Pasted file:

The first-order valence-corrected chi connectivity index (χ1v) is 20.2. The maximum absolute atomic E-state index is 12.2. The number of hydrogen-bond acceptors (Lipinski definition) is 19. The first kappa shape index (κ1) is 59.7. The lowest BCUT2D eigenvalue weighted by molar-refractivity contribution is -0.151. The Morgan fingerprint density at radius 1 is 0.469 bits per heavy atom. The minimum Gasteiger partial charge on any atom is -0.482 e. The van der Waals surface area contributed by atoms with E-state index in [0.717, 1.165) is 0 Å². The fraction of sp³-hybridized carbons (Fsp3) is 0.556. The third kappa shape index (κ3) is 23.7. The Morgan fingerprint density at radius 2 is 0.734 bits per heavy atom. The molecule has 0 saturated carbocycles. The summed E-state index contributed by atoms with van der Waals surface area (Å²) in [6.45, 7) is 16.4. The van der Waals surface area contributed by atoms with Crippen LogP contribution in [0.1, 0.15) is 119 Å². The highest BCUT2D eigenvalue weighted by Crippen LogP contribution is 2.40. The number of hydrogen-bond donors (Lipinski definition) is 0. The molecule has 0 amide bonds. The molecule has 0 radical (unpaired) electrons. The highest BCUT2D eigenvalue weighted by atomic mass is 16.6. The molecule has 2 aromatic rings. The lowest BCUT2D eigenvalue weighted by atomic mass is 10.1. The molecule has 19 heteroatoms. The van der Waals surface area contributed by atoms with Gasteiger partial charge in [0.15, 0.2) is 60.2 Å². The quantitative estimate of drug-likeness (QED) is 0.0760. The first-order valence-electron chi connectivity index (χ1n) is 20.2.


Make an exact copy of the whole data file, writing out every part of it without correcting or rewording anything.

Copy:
The first-order valence-corrected chi connectivity index (χ1v) is 20.2. The maximum absolute atomic E-state index is 12.2. The number of hydrogen-bond acceptors (Lipinski definition) is 19. The first kappa shape index (κ1) is 59.7. The lowest BCUT2D eigenvalue weighted by molar-refractivity contribution is -0.151. The Morgan fingerprint density at radius 1 is 0.469 bits per heavy atom. The minimum Gasteiger partial charge on any atom is -0.482 e. The van der Waals surface area contributed by atoms with E-state index in [0.717, 1.165) is 0 Å². The fraction of sp³-hybridized carbons (Fsp3) is 0.556. The third kappa shape index (κ3) is 23.7. The Morgan fingerprint density at radius 2 is 0.734 bits per heavy atom. The molecule has 0 saturated carbocycles. The summed E-state index contributed by atoms with van der Waals surface area (Å²) in [6.45, 7) is 16.4. The van der Waals surface area contributed by atoms with Crippen LogP contribution in [0.1, 0.15) is 119 Å². The highest BCUT2D eigenvalue weighted by Crippen LogP contribution is 2.40. The number of hydrogen-bond donors (Lipinski definition) is 0. The molecule has 0 amide bonds. The molecule has 0 radical (unpaired) electrons. The highest BCUT2D eigenvalue weighted by atomic mass is 16.6. The molecule has 2 aromatic rings. The lowest BCUT2D eigenvalue weighted by atomic mass is 10.1. The molecule has 19 heteroatoms. The van der Waals surface area contributed by atoms with Gasteiger partial charge in [0.15, 0.2) is 60.2 Å². The quantitative estimate of drug-likeness (QED) is 0.0760. The first-order valence-electron chi connectivity index (χ1n) is 20.2.